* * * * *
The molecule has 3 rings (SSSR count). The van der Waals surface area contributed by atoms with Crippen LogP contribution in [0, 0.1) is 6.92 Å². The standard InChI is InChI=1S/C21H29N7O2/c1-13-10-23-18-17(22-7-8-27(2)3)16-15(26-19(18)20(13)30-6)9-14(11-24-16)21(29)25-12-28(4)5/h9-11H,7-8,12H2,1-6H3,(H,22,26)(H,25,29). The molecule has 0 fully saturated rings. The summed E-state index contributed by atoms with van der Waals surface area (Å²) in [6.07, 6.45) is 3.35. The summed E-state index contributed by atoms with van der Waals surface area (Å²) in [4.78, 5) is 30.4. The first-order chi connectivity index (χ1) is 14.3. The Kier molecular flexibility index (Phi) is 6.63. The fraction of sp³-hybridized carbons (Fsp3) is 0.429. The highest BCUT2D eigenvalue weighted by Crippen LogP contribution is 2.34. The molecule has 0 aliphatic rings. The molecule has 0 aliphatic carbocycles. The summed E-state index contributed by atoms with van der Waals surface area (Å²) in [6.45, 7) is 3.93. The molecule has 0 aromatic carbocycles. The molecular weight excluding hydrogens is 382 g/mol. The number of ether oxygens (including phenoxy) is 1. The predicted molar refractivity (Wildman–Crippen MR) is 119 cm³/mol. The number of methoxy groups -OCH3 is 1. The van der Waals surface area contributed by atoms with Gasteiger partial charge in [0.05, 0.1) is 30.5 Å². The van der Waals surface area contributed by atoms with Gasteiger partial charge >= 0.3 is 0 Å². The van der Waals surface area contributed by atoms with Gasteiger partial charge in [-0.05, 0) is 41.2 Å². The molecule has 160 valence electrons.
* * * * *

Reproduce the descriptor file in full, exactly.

The molecule has 3 rings (SSSR count). The van der Waals surface area contributed by atoms with Crippen LogP contribution in [0, 0.1) is 6.92 Å². The standard InChI is InChI=1S/C21H29N7O2/c1-13-10-23-18-17(22-7-8-27(2)3)16-15(26-19(18)20(13)30-6)9-14(11-24-16)21(29)25-12-28(4)5/h9-11H,7-8,12H2,1-6H3,(H,22,26)(H,25,29). The molecule has 0 fully saturated rings. The summed E-state index contributed by atoms with van der Waals surface area (Å²) in [6.07, 6.45) is 3.35. The summed E-state index contributed by atoms with van der Waals surface area (Å²) in [4.78, 5) is 30.4. The first-order chi connectivity index (χ1) is 14.3. The Kier molecular flexibility index (Phi) is 6.63. The fraction of sp³-hybridized carbons (Fsp3) is 0.429. The highest BCUT2D eigenvalue weighted by Crippen LogP contribution is 2.34. The molecule has 0 aliphatic rings. The molecule has 0 aliphatic carbocycles. The summed E-state index contributed by atoms with van der Waals surface area (Å²) in [6.45, 7) is 3.93. The molecule has 0 aromatic carbocycles. The molecular weight excluding hydrogens is 382 g/mol. The number of ether oxygens (including phenoxy) is 1. The predicted molar refractivity (Wildman–Crippen MR) is 119 cm³/mol. The number of methoxy groups -OCH3 is 1. The van der Waals surface area contributed by atoms with Gasteiger partial charge in [0.05, 0.1) is 30.5 Å². The van der Waals surface area contributed by atoms with Gasteiger partial charge >= 0.3 is 0 Å². The van der Waals surface area contributed by atoms with Gasteiger partial charge in [-0.05, 0) is 41.2 Å². The molecule has 160 valence electrons.